Running as Habit: Why You Should Sign Up for Your First Race

Photo credit: Chester Student’s Union

You may gaze out your window or drive to the shops and see lots of people in their high-vis jackets running up the street closely followed by another several people. Running as a habit is excellent. It allows you to meet new people, join new clubs and gives you plenty of room for self-improvement. Running is such a wonderful habit to take on because you can do it anywhere and everywhere and start with virtually no experience. Whether you have a treadmill in your garage or you rely on the great outdoors you can run absolutely anywhere – that’s the beauty of it. No 2 days running have to be the same. 

How can you develop a habit for running regularly?

So, developing a habit for running regularly doesn’t have to be hard and certainly doesn’t warrant an Olympian’s mind-set! There’s no need to over complicate things and you can easily develop a habit for it by following the 5 easy steps below:

  • Devise your own plan – Take control and decide you want to do this. A successful habit is made up of a series of cues. Set a time that’s convenient to run each day, a place where you want to/can run. Next listen to your favourite music when you run for motivation.
  • Reward yourself – Positive reinforcement for your run will go a long way. Reward yourself with a delicious protein smoothie for a sweet fix and to fuel those muscles. Or why not run a hot bath or enjoy some foam rolling?
  • Time schedule diary – Get a wall calendar or workout log and write down the days/times when you plan to run and stick to it. Committing like this will likely keep you in line.
  • Throw yourself into the running community Look into local running clubs or have a look at local forums and chat to like-minded people, you can share tips, tricks and stories.
  • Progress logs – Keep a log of your progress, be it via an app or a written journal so you can track personal bests, times and the type of workouts and training you are completing.

Why signing up for race is great motivation

Firstly before you tackle racing against others, your first, regular races should be the ones against yourself. Keep track of your personal bests and BEAT THEM.

Having a goal when it comes to fitness is usually a fool-proof way to ensure you stay on track. By setting a goal, in this case in the form of a race automatically holds you accountable for your training and actions. If you have entered a race then you have to train for it to be the very best version of yourself you can be or you risk disappointing yourself.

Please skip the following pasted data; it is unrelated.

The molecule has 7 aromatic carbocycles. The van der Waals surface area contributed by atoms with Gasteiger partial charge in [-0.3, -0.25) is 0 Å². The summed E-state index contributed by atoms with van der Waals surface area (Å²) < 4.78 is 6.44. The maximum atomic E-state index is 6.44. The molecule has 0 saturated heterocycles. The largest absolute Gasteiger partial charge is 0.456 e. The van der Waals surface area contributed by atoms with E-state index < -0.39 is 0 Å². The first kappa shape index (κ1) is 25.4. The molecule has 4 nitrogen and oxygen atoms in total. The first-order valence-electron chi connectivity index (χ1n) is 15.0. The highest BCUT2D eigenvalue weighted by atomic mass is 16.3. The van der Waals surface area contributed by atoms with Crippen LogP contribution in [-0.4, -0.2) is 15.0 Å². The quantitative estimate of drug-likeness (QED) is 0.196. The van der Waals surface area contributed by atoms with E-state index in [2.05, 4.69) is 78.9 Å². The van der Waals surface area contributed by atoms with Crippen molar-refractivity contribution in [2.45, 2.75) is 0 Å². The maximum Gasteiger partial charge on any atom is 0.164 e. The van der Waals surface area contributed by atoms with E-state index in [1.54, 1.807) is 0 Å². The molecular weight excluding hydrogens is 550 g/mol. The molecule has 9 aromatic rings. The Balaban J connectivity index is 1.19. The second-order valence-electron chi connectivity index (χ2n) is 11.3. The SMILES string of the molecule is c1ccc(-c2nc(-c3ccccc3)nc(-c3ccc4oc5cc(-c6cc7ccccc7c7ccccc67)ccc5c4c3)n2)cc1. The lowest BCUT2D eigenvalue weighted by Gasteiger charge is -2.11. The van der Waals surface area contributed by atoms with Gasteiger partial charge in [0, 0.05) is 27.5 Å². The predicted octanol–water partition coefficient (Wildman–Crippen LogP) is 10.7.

Having the goal of a race will keep you pushing forward and keep your motivation soaring.

Whether you are a new mum wanting to lose the baby weight, on a weight loss journey or want to get your teeth into a new hobby where you can constantly achieve and make progress then signing up for a race is an excellent guarantee that you will stay on track with your training. A race is a deadline that can’t be changed or altered. If you don’t commit to your training you won’t achieve the goal you set yourself which can end up being a blow financially and psychologically, to your ego. If you are a little anxious then why not sign up with a friend.

Your running plan to train for a race

Following a carefully devised plan will keep your body safe, your muscles happy and your runs highly effective. Before you complete any running session ensure you complete a good stretching session to warm up your muscles and reduce the risk of injury or pulling a muscle.

The warm up component

  1. Walk gently for three to five minutes.
  2. Add strides or gentle lunges for around 100 metres.
  3. Last perform some dynamic stretches as it’s been proven these can help you perform better. Try to incorporate a hip flexor stretch, leg extensor stretch, a hamstring stretch and a quad stretch to hit all areas of your leg muscles.

Plyometrics have been included in your workout plan as these are something many runners neglect but they can help hugely with speed and power. Plyometrics are a form of exercise that involves rapid and repeated stretching and contracting of the muscles, designed to increase strength. Your Plyometrics session should be performed in a circuit so perform all 5 exercises then have 2 minutes rest. Perform the circuits until you have completed 20 minutes or 30 minutes depending upon what week you are on in your plan.

 A 1 month running plan:

Bottom line:

Running is such a beneficial hobby to have. It will reward you with elevated levels of fitness, increased cardio vascular health, loads more endorphins and a means to taking part in so many of the amazing running themed events across the country. You are spoilt for choice when it comes to racing, from colour runs, to marathons, fun runs and obstacle course challenges there really is something for everyone. Set your goals and work for them.

Have you ever run a race? What’s the best advice you would give to a fresher? Please enter your comments below.

Personal trainer and professional fitness writer, Betsy has dedicated her life to fitness. Having a career in competitive swimming for ten years she then found her love of weight training and bodybuilding in the gym environments and helps people transform their bodies day by day.
I have to edit them again cos I only have the old version of the bios so bear with me.

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